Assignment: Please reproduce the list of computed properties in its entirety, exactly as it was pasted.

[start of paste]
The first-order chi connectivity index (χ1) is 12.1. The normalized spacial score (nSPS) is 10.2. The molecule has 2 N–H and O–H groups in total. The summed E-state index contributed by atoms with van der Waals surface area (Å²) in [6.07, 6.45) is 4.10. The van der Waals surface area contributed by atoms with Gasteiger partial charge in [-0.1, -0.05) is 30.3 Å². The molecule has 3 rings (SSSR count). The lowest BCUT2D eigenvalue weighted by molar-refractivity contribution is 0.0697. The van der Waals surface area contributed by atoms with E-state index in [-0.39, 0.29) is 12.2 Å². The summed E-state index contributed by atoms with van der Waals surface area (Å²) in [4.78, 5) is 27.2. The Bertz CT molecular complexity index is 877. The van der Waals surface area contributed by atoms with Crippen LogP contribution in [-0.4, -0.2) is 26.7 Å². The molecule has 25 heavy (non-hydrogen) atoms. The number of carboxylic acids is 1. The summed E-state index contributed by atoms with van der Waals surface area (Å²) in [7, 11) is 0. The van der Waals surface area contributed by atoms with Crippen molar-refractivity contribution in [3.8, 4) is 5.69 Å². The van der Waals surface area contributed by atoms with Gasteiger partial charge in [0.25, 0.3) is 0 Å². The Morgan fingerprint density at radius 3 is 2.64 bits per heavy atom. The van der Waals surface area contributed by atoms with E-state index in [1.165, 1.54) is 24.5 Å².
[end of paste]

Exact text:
The first-order chi connectivity index (χ1) is 12.1. The normalized spacial score (nSPS) is 10.2. The molecule has 2 N–H and O–H groups in total. The summed E-state index contributed by atoms with van der Waals surface area (Å²) in [6.07, 6.45) is 4.10. The van der Waals surface area contributed by atoms with Gasteiger partial charge in [-0.1, -0.05) is 30.3 Å². The molecule has 3 rings (SSSR count). The lowest BCUT2D eigenvalue weighted by molar-refractivity contribution is 0.0697. The van der Waals surface area contributed by atoms with E-state index in [-0.39, 0.29) is 12.2 Å². The summed E-state index contributed by atoms with van der Waals surface area (Å²) in [4.78, 5) is 27.2. The Bertz CT molecular complexity index is 877. The van der Waals surface area contributed by atoms with Crippen LogP contribution in [-0.4, -0.2) is 26.7 Å². The molecule has 25 heavy (non-hydrogen) atoms. The number of carboxylic acids is 1. The summed E-state index contributed by atoms with van der Waals surface area (Å²) in [7, 11) is 0. The van der Waals surface area contributed by atoms with Crippen molar-refractivity contribution in [3.8, 4) is 5.69 Å². The van der Waals surface area contributed by atoms with Gasteiger partial charge in [0.25, 0.3) is 0 Å². The Morgan fingerprint density at radius 3 is 2.64 bits per heavy atom. The van der Waals surface area contributed by atoms with E-state index in [1.165, 1.54) is 24.5 Å².